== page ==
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The Nuclear Test That Vaporized an Island

 On November 1, 1952, as part of Operation Ivy, the US detonated the world's first hydrogen bomb, codenamed "Mike". It was the first full test of a successful design created by Hungarian-American physicist Edward Teller and Polish mathematician Stanisław Ulam. Mike represented a remarkable feat of engineering, standing 20 feet tall and weighing an impressive 74 metric tons. Although it cannot be deployed as a conventional weapon, its significance lies in being the first nuclear device that derives a large portion of its explosive power from the process of nuclear fusion, rather than from fission, the splitting of atoms. Receives. Its functionality depends on the fission reaction to ignite fusion within liquid deuterium, the heavier isotope of hydrogen.


The appearance of the mic was more like an industrial complex than a conventional weapon. It was housed within a substantial corrugated-aluminum structure known as the "shot cab", along with a 300-foot-high signal tower for communications with the control room aboard the USS Estes, where the firing party was stationed. . Due to the use of liquid deuterium as fuel, a large cryogenics plant was required to maintain the deuterium at temperatures close to absolute zero. Powering this complex setup was a powerful 3,000 kilowatt power plant dedicated to the cryogenics facility.

The bomb was set off on a small uninhabited rocky islet called Elugelab, part of the Enewetak Atoll in the South Pacific. Eniwetok consists of forty small islands and atolls, spread out in the shape of an oval ring twenty miles in length and ten miles in breadth, with two entrances leading into its central lagoon. Eniwetok Atoll, which is part of the Marshall Islands, was originally occupied by the Japanese from 1914 during World War II until annexed by the United States in February 1944. It remained a naval base for more than forty years until the Marshall Islands gained independence in 1986. During this time, the atoll became a site of nuclear testing. Between 1948 and 1958, a total of 43 nuclear tests were conducted on Enewetak Atoll, forever changing its landscape and historical significance.




The appearance of the mic was more like an industrial complex than a conventional weapon. It was housed within a large corrugated-aluminum structure known as the "shot cab", along with a 300-foot-high signal tower for communications with the control room on the USS Estes, where the firing party was stationed. , Due to the use of liquid deuterium as fuel, a large cryogenics plant was required to maintain the deuterium at temperatures close to absolute zero. Powering this complex setup was a powerful 3,000 kilowatt power plant dedicated to the cryogenics facility.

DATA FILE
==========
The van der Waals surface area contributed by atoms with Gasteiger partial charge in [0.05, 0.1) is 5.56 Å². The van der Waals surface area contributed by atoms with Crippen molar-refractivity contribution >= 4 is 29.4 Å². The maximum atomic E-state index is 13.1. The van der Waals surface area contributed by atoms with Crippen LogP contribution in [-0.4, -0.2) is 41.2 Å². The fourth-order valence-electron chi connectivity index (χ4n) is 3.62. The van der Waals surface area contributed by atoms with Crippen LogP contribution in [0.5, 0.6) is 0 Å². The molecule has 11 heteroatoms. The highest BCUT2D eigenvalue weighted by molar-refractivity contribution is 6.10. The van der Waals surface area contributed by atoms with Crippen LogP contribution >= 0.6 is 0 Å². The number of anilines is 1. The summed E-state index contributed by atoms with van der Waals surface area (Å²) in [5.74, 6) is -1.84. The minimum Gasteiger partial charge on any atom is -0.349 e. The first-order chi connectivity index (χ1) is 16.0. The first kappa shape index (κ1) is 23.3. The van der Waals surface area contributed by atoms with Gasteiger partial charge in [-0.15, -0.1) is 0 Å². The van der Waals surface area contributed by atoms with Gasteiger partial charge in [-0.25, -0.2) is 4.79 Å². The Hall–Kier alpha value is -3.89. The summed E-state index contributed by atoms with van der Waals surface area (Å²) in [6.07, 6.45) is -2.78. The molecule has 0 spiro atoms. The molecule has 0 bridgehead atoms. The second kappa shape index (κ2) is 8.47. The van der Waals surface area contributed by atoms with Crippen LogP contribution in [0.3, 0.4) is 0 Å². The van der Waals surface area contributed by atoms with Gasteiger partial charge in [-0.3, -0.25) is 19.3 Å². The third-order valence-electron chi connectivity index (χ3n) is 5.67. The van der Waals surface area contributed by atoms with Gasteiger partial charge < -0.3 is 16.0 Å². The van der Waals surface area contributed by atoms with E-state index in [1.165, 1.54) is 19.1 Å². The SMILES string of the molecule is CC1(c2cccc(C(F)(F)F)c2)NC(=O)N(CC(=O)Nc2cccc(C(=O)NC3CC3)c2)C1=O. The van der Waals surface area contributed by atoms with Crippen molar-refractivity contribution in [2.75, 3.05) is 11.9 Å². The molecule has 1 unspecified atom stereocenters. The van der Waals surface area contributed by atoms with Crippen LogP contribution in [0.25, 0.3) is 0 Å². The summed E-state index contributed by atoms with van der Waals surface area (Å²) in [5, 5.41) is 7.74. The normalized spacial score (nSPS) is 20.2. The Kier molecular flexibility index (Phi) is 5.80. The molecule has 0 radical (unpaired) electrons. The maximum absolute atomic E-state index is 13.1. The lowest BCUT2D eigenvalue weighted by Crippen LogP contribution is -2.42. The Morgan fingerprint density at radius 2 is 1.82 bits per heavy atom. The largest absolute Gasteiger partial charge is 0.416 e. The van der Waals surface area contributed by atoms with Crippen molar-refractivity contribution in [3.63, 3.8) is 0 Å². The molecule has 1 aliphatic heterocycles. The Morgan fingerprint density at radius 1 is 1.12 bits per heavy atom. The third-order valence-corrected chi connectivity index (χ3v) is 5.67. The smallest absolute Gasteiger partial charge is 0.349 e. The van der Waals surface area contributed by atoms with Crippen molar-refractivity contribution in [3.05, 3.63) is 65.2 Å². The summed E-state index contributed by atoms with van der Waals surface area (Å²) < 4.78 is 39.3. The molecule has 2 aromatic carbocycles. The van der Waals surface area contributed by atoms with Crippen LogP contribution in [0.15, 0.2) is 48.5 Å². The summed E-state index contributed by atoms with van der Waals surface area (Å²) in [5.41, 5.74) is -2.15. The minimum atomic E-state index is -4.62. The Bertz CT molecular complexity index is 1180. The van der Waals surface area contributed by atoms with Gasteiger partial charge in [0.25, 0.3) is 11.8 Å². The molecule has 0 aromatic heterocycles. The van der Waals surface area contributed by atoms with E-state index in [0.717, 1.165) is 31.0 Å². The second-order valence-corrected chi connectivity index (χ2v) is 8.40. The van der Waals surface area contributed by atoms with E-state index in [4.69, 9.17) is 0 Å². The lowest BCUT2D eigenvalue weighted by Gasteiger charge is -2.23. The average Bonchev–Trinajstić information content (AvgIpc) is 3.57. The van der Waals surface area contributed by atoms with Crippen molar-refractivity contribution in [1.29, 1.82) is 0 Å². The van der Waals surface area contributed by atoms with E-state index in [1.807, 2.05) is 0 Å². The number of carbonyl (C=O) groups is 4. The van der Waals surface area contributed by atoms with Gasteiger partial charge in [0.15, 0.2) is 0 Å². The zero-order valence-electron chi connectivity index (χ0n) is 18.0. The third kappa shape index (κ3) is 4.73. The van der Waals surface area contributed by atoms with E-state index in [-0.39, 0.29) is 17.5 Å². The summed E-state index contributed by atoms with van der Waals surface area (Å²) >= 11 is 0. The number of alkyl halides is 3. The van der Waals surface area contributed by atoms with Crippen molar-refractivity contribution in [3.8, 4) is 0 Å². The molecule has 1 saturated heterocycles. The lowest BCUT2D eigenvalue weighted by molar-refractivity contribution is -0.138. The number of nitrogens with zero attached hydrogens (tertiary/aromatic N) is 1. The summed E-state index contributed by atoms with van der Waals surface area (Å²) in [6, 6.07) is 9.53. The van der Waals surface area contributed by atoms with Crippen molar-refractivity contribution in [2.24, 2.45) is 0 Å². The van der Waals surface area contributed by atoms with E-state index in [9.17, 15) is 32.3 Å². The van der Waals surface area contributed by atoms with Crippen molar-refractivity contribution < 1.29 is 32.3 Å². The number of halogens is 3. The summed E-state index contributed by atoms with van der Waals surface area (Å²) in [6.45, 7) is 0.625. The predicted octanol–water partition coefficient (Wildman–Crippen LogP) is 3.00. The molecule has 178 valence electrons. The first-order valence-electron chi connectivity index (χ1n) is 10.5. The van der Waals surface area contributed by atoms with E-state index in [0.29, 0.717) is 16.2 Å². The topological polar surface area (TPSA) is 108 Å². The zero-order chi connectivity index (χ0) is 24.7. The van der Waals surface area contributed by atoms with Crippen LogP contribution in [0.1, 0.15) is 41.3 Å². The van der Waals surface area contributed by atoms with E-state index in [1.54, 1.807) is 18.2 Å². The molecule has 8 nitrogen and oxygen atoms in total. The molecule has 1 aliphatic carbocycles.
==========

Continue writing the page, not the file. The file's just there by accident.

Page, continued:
The bomb was set off on a small uninhabited rocky islet called Elugelab, part of the Enewetak Atoll in the South Pacific. Eniwetok consists of forty small islands and atolls, spread out in the shape of an oval ring twenty miles in length and ten miles in breadth, with two entrances leading into its central lagoon. Eniwetok Atoll, which is part of the Marshall Islands, was originally occupied by the Japanese from 1914 during World War II until annexed by the United States in February 1944. It remained a naval base for more than forty years until the Marshall Islands gained independence. 1986. During this time, the atoll became a nuclear testing site. Between 1948 and 1958, a total of 43 nuclear tests were conducted on Enewetak Atoll, forever changing its landscape and historical significance.


The impact was as profound as it was devastating. Elugalab, once a single rocky island, was instantly vaporized by the intensity of the explosion, leaving a massive crater 1.9 kilometers in diameter and sinking 50 meters into the Earth's surface. The explosion generated a tsunami with waves up to 6 meters high that stripped vegetation from nearby islands. Atomic Energy Commission Chairman Gordon Dean summarized the results for newly appointed President Dwight D. Eisenhower with a horrifying declaration: "Elugalab Island is missing!"

The Ivy Mike test also led to the discovery of two new elements. Immediately after the bomb's detonation, a fleet of U.S. Air Force planes fly through the nuclear cloud, equipped with modified fuel tanks designed to capture and filter airborne debris. The planes' filters were sealed in lead and sent to Los Alamos, New Mexico for analysis. Among those intrigued by the potential scientific treasure contained within these filters was nuclear scientist Albert Ghiorso of the University of California, Berkeley. Ghiorso speculated that the filter might contain atoms that had been transformed through radioactive decay into the predicted but undiscovered elements 99 and 100. Ghiorso, along with chemists Stanley Gerald Thompson and Glenn Seaborg, obtained half the filter paper from the Ivy Mike test. On this, they were able to detect the existence of elements 99 and 100, which were produced by the intensely focused neutron flux around the explosion site. In 1955, two new elements were named einsteinium and fermium in honor of Albert Einstein and Enrico Fermi.


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